District police officials in Phnom Penh said this week that they have undertaken a new security initiative—detaining people they had previously arrested.
Workers at several human rights organizations said the detentions are coordinated city-wide, so that when a person is released by one district department, an officer from another is waiting out front to cart them to his holding cell.
The law dictates that a person must be charged with a crime in court or released from police custody within 48 hours.
But rights workers said Thursday that one man had been in and out of five jails in the past eight days.
Police officials denied that the detentions were coordinated, saying that their officers simply had orders to arrest known criminals.
Deputy Municipal Police Chief Ly Rasy confirmed that the arbitrary detentions were a citywide initiative. The district police “must know where the suspect is to protect the people’s security,” he said.
Huy Song, deputy police chief of Prampi Makara district, said Wednesday that his department released three men Tuesday.
“These people were previously arrested as robbers and thieves. They are still active but police cannot find any evidence. Because we have no evidence, we call them to the police post and photograph them and ask for their biographies. We keep them about one or two days,” he said.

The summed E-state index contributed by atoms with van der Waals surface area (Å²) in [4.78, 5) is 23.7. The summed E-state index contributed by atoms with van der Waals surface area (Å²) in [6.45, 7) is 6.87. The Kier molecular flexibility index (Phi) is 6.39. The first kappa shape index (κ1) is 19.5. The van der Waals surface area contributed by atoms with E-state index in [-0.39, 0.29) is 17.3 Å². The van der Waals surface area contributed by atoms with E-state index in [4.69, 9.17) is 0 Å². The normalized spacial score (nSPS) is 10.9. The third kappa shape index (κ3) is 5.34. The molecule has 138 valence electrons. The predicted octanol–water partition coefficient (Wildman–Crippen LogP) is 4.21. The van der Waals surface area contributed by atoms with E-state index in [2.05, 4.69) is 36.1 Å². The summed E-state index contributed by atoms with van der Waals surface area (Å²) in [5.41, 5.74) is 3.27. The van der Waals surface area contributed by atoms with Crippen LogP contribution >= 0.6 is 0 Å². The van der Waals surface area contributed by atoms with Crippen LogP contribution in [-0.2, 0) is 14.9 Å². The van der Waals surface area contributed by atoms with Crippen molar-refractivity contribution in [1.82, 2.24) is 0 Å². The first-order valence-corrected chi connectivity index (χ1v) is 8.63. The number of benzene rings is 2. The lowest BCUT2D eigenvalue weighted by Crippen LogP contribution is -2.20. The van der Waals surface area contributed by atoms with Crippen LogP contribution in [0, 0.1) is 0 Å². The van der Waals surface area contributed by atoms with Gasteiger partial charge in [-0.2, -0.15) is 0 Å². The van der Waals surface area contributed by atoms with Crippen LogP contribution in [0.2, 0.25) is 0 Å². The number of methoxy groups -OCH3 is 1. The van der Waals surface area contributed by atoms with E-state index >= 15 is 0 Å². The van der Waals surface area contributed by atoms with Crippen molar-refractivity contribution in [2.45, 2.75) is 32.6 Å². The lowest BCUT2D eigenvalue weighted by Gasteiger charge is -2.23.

“Police have done this before,” Huy Song added. “It makes it easy to control crime and security in the district.”
He blamed a weak judiciary that freed or lightly punished criminals.
“These people are not scared and continue their [criminal] work,” he said. “These people never change their minds or their professions.”
Meanchey District Police Chief Po Muth said Thursday that his men also had orders to haul in people they recognized as criminals.
“We always call them to the police post when they come into our area, because they are suspects. Why are they coming here and where are they living? We just ask them. We do not arrest them,” he said.
Officers also keep tabs on the public by having guesthouse operators and landlords inform on their tenants, Po Muth said.
“In every country, they do like this,” he said. “If we don’t do this, how can we control the people?”
Hun Song, the deputy police chief in Tuol Kok district, said the detentions ensured people had not escaped from prison, as the courts don’t notify police about jail terms.